Legislative Assembly for the ACT: 2007 Week 7 Hansard (22 August) . . Page.. 1848..
MR STANHOPE (continuing):
levels. We are right in the middle on taxation levels. We tax at the average level across Australia. I do not have the numbers with me. Ours is an average taxing effort. We are not a high taxing jurisdiction, despite the efforts of particularly the property council in relation the fire levy and of the real estate institute in relation to land tax.
Everybody has their favourite little tax. Chris Peters would want us to abolish payroll tax. The property council wants us to abolish the fire levies. The real estate institute wants us to abolish land tax. Everybody can find a tax that they want us to attack. Everybody has their favourite. But across the board, in a jurisdiction such as ours, with a narrow economic base—
Mr Smyth: Well, what have you done to broaden it?
MR STANHOPE: We have no mines. We have not yet been able to attract a uranium mining export licence. Our gold and silver mines are not producing particularly well. Our reserves of coal are yet to be discovered. Iron ore is not doing too well for us. The woolclip has not come in. The wheat fields are not doing too great. Ours is a narrow service based economy. We have no mines. We have no agricultural industry. Fifty per cent of our agricultural production is from a single chook farm. Pace farms constitutes 50 per cent of the entire ACT agricultural output. We are an economy with a very narrow base.
I find it remarkable that the property council and the real estate institute—indeed, the Liberal Party—decry the fact that we have a reliance on property for our taxation effort. Identify within the context of the ACT economy that other source of taxation revenue available to us. What is it? Do you anticipate the discovery of mineral wealth here within the territory? Is that what you anticipate? Is that what you are going to base your policies on? I find it remarkable that anybody in the ACT, understanding the nature of this economy, its narrowness, would suggest that we should not have the degree of reliance on property that we do. Give me your insight into what, if not property, we use for revenue?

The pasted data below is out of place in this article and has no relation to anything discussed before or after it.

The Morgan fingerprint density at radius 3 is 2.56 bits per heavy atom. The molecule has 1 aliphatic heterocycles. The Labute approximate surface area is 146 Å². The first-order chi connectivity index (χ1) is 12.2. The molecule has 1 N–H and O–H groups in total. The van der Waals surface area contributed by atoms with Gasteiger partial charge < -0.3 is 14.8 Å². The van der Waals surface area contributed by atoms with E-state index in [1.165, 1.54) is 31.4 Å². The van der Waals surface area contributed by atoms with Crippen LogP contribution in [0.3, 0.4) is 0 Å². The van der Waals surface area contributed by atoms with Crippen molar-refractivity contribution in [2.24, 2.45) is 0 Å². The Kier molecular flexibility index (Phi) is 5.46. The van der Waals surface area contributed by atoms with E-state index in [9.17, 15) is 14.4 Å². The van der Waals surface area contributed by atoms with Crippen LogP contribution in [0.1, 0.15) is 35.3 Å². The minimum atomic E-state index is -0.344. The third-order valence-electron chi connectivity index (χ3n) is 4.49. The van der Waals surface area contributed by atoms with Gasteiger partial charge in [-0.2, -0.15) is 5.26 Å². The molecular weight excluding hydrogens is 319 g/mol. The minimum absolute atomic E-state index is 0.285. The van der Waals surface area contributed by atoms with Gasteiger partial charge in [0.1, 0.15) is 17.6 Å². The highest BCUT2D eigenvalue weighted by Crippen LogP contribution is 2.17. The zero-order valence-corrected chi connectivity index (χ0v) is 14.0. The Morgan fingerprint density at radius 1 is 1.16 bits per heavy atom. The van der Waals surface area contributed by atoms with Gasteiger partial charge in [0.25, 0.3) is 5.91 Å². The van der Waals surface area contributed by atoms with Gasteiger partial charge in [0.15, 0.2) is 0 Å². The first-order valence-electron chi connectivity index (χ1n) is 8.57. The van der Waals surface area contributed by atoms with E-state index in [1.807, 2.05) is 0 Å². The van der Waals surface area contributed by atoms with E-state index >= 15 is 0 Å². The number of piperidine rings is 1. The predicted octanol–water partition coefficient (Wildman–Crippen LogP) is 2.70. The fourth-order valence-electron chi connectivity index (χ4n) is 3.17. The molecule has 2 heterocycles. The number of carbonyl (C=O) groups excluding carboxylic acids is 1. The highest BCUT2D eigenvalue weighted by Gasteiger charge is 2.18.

When you take the suite of revenue measures that are pursued within the territory and measure it against every other state and territory in Australia, ours is right at the average. It is right in the middle of all the states and territories. That is our taxation effort. Yet, on the basis of that, on the strength of an average level of taxation, we continue to invest in government service delivery a mile ahead of the national average. At one level, of course, that is a sign of the success of this government's economic management. We have delivered the strongest balance sheet and the largest cash surplus in ACT government history. (Time expired.)
MS PORTER: My question is to the Minister for Education and Training. Has a principal been named to lead the new $23 million P-6 school in the Gungahlin suburb of Harrison?
MR BARR: I thank Ms Porter for her ongoing interest in education in the ACT. I am pleased to advise the Assembly that I have formally announced Mr Dennis Yarrington as the principal of the new school in Harrison. Mr Yarrington brings to this new